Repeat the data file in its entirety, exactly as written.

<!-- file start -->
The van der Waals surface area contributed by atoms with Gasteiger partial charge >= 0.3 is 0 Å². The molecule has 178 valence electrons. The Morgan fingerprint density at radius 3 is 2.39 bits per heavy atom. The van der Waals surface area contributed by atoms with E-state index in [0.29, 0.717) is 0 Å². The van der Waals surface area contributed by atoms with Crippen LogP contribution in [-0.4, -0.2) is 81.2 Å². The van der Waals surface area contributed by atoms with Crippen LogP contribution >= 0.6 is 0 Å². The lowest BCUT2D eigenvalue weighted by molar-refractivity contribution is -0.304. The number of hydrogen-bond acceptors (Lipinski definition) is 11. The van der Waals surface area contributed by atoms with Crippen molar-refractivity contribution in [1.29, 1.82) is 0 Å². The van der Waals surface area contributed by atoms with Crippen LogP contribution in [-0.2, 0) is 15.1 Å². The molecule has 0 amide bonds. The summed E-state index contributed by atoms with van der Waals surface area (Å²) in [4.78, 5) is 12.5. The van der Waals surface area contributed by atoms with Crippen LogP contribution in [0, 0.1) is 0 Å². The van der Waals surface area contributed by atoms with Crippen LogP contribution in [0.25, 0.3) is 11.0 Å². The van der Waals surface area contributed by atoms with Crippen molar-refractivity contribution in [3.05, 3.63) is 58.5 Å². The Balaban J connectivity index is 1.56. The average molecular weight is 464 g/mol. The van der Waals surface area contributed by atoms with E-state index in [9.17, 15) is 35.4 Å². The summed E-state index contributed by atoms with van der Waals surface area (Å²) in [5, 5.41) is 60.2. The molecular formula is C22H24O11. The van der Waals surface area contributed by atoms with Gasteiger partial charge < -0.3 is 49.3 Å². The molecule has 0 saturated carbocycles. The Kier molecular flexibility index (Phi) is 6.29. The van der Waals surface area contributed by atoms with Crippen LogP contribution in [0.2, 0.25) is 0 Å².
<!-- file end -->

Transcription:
The van der Waals surface area contributed by atoms with Gasteiger partial charge >= 0.3 is 0 Å². The molecule has 178 valence electrons. The Morgan fingerprint density at radius 3 is 2.39 bits per heavy atom. The van der Waals surface area contributed by atoms with E-state index in [0.29, 0.717) is 0 Å². The van der Waals surface area contributed by atoms with Crippen LogP contribution in [-0.4, -0.2) is 81.2 Å². The van der Waals surface area contributed by atoms with Crippen LogP contribution >= 0.6 is 0 Å². The lowest BCUT2D eigenvalue weighted by molar-refractivity contribution is -0.304. The number of hydrogen-bond acceptors (Lipinski definition) is 11. The van der Waals surface area contributed by atoms with Crippen molar-refractivity contribution in [1.29, 1.82) is 0 Å². The van der Waals surface area contributed by atoms with Crippen LogP contribution in [-0.2, 0) is 15.1 Å². The molecule has 0 amide bonds. The summed E-state index contributed by atoms with van der Waals surface area (Å²) in [4.78, 5) is 12.5. The van der Waals surface area contributed by atoms with Crippen LogP contribution in [0, 0.1) is 0 Å². The van der Waals surface area contributed by atoms with Crippen LogP contribution in [0.25, 0.3) is 11.0 Å². The van der Waals surface area contributed by atoms with Crippen molar-refractivity contribution in [3.05, 3.63) is 58.5 Å². The Balaban J connectivity index is 1.56. The average molecular weight is 464 g/mol. The van der Waals surface area contributed by atoms with E-state index in [9.17, 15) is 35.4 Å². The summed E-state index contributed by atoms with van der Waals surface area (Å²) in [5, 5.41) is 60.2. The molecular formula is C22H24O11. The van der Waals surface area contributed by atoms with Gasteiger partial charge < -0.3 is 49.3 Å². The molecule has 0 saturated carbocycles. The Kier molecular flexibility index (Phi) is 6.29. The van der Waals surface area contributed by atoms with Crippen LogP contribution in [0.2, 0.25) is 0 Å².